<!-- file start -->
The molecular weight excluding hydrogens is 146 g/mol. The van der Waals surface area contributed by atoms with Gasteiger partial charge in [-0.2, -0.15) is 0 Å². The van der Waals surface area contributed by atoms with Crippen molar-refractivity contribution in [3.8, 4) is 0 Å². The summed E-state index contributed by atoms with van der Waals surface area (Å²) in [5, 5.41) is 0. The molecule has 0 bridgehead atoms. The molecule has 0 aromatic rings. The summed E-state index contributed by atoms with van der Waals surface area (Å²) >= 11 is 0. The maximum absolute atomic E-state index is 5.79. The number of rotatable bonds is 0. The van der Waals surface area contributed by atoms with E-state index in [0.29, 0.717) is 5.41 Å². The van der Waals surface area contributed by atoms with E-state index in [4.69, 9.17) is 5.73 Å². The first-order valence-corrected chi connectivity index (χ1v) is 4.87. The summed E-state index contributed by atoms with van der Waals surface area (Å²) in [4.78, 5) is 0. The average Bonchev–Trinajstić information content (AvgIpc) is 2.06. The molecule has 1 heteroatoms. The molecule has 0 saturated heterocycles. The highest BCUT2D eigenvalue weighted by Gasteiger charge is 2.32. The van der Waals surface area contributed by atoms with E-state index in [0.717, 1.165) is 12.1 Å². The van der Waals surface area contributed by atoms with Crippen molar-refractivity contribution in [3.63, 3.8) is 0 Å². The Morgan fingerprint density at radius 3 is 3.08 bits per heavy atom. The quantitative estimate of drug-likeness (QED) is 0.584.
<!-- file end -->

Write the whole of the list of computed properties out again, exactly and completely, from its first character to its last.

The molecular weight excluding hydrogens is 146 g/mol. The van der Waals surface area contributed by atoms with Gasteiger partial charge in [-0.2, -0.15) is 0 Å². The van der Waals surface area contributed by atoms with Crippen molar-refractivity contribution in [3.8, 4) is 0 Å². The summed E-state index contributed by atoms with van der Waals surface area (Å²) in [5, 5.41) is 0. The molecule has 0 bridgehead atoms. The molecule has 0 aromatic rings. The summed E-state index contributed by atoms with van der Waals surface area (Å²) >= 11 is 0. The maximum absolute atomic E-state index is 5.79. The number of rotatable bonds is 0. The van der Waals surface area contributed by atoms with E-state index in [0.29, 0.717) is 5.41 Å². The van der Waals surface area contributed by atoms with E-state index in [4.69, 9.17) is 5.73 Å². The first-order valence-corrected chi connectivity index (χ1v) is 4.87. The summed E-state index contributed by atoms with van der Waals surface area (Å²) in [4.78, 5) is 0. The average Bonchev–Trinajstić information content (AvgIpc) is 2.06. The molecule has 1 heteroatoms. The molecule has 0 saturated heterocycles. The highest BCUT2D eigenvalue weighted by Gasteiger charge is 2.32. The van der Waals surface area contributed by atoms with E-state index in [0.717, 1.165) is 12.1 Å². The van der Waals surface area contributed by atoms with Crippen molar-refractivity contribution in [3.63, 3.8) is 0 Å². The Morgan fingerprint density at radius 3 is 3.08 bits per heavy atom. The quantitative estimate of drug-likeness (QED) is 0.584.